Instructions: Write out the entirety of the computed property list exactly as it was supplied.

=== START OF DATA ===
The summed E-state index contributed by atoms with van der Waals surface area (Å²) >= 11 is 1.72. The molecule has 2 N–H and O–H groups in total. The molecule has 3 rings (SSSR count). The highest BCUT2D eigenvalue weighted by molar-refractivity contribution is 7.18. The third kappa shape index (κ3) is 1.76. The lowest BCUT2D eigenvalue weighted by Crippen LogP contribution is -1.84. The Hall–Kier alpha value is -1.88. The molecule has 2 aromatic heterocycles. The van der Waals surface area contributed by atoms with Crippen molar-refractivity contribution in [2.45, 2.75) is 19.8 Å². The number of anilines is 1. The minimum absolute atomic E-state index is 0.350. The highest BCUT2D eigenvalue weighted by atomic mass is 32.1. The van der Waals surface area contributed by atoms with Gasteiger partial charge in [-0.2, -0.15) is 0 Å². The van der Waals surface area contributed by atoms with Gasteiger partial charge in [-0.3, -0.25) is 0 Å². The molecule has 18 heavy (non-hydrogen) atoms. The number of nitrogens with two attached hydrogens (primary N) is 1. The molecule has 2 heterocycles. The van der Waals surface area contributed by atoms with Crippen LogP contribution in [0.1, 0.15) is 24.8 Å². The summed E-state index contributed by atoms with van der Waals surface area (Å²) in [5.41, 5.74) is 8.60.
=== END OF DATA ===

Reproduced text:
The summed E-state index contributed by atoms with van der Waals surface area (Å²) >= 11 is 1.72. The molecule has 2 N–H and O–H groups in total. The molecule has 3 rings (SSSR count). The highest BCUT2D eigenvalue weighted by molar-refractivity contribution is 7.18. The third kappa shape index (κ3) is 1.76. The lowest BCUT2D eigenvalue weighted by Crippen LogP contribution is -1.84. The Hall–Kier alpha value is -1.88. The molecule has 2 aromatic heterocycles. The van der Waals surface area contributed by atoms with Crippen molar-refractivity contribution in [2.45, 2.75) is 19.8 Å². The number of anilines is 1. The minimum absolute atomic E-state index is 0.350. The highest BCUT2D eigenvalue weighted by atomic mass is 32.1. The van der Waals surface area contributed by atoms with Gasteiger partial charge in [-0.2, -0.15) is 0 Å². The van der Waals surface area contributed by atoms with Gasteiger partial charge in [-0.3, -0.25) is 0 Å². The molecule has 18 heavy (non-hydrogen) atoms. The number of nitrogens with two attached hydrogens (primary N) is 1. The molecule has 2 heterocycles. The van der Waals surface area contributed by atoms with Crippen LogP contribution in [0.1, 0.15) is 24.8 Å². The summed E-state index contributed by atoms with van der Waals surface area (Å²) in [5.41, 5.74) is 8.60.